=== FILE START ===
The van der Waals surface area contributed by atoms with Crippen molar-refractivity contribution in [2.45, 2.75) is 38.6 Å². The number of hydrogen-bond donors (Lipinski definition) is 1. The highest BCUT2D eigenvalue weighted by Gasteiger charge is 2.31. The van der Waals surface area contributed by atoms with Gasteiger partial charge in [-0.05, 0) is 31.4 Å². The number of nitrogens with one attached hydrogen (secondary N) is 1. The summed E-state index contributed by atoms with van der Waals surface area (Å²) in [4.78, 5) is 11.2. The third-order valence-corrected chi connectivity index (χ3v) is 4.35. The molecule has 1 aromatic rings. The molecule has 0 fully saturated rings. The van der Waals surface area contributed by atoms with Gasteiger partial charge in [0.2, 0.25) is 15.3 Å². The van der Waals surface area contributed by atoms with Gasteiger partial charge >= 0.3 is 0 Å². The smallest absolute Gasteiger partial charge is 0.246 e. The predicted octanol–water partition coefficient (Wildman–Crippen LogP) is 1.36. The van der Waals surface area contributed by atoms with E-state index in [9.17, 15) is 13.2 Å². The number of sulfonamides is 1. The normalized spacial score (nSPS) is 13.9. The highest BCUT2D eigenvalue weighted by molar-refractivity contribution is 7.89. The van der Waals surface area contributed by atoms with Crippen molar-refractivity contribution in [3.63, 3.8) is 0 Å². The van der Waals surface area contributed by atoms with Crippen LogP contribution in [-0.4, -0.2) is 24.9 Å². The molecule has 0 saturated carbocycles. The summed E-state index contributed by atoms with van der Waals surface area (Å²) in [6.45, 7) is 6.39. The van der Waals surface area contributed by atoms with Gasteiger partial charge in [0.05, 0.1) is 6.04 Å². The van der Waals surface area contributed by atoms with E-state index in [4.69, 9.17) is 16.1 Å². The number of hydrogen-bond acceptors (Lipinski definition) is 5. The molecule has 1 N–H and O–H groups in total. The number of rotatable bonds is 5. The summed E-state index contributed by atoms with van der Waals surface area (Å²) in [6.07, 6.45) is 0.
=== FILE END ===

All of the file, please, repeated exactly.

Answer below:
The van der Waals surface area contributed by atoms with Crippen molar-refractivity contribution in [2.45, 2.75) is 38.6 Å². The number of hydrogen-bond donors (Lipinski definition) is 1. The highest BCUT2D eigenvalue weighted by Gasteiger charge is 2.31. The van der Waals surface area contributed by atoms with Gasteiger partial charge in [-0.05, 0) is 31.4 Å². The number of nitrogens with one attached hydrogen (secondary N) is 1. The summed E-state index contributed by atoms with van der Waals surface area (Å²) in [4.78, 5) is 11.2. The third-order valence-corrected chi connectivity index (χ3v) is 4.35. The molecule has 1 aromatic rings. The molecule has 0 fully saturated rings. The van der Waals surface area contributed by atoms with Gasteiger partial charge in [0.2, 0.25) is 15.3 Å². The van der Waals surface area contributed by atoms with Gasteiger partial charge >= 0.3 is 0 Å². The smallest absolute Gasteiger partial charge is 0.246 e. The predicted octanol–water partition coefficient (Wildman–Crippen LogP) is 1.36. The van der Waals surface area contributed by atoms with E-state index in [9.17, 15) is 13.2 Å². The number of sulfonamides is 1. The normalized spacial score (nSPS) is 13.9. The highest BCUT2D eigenvalue weighted by molar-refractivity contribution is 7.89. The van der Waals surface area contributed by atoms with Crippen molar-refractivity contribution in [3.63, 3.8) is 0 Å². The van der Waals surface area contributed by atoms with Crippen LogP contribution in [-0.4, -0.2) is 24.9 Å². The molecule has 0 saturated carbocycles. The summed E-state index contributed by atoms with van der Waals surface area (Å²) in [6.45, 7) is 6.39. The van der Waals surface area contributed by atoms with Gasteiger partial charge in [0.05, 0.1) is 6.04 Å². The van der Waals surface area contributed by atoms with E-state index in [4.69, 9.17) is 16.1 Å². The number of hydrogen-bond acceptors (Lipinski definition) is 5. The molecule has 1 N–H and O–H groups in total. The number of rotatable bonds is 5. The summed E-state index contributed by atoms with van der Waals surface area (Å²) in [6.07, 6.45) is 0.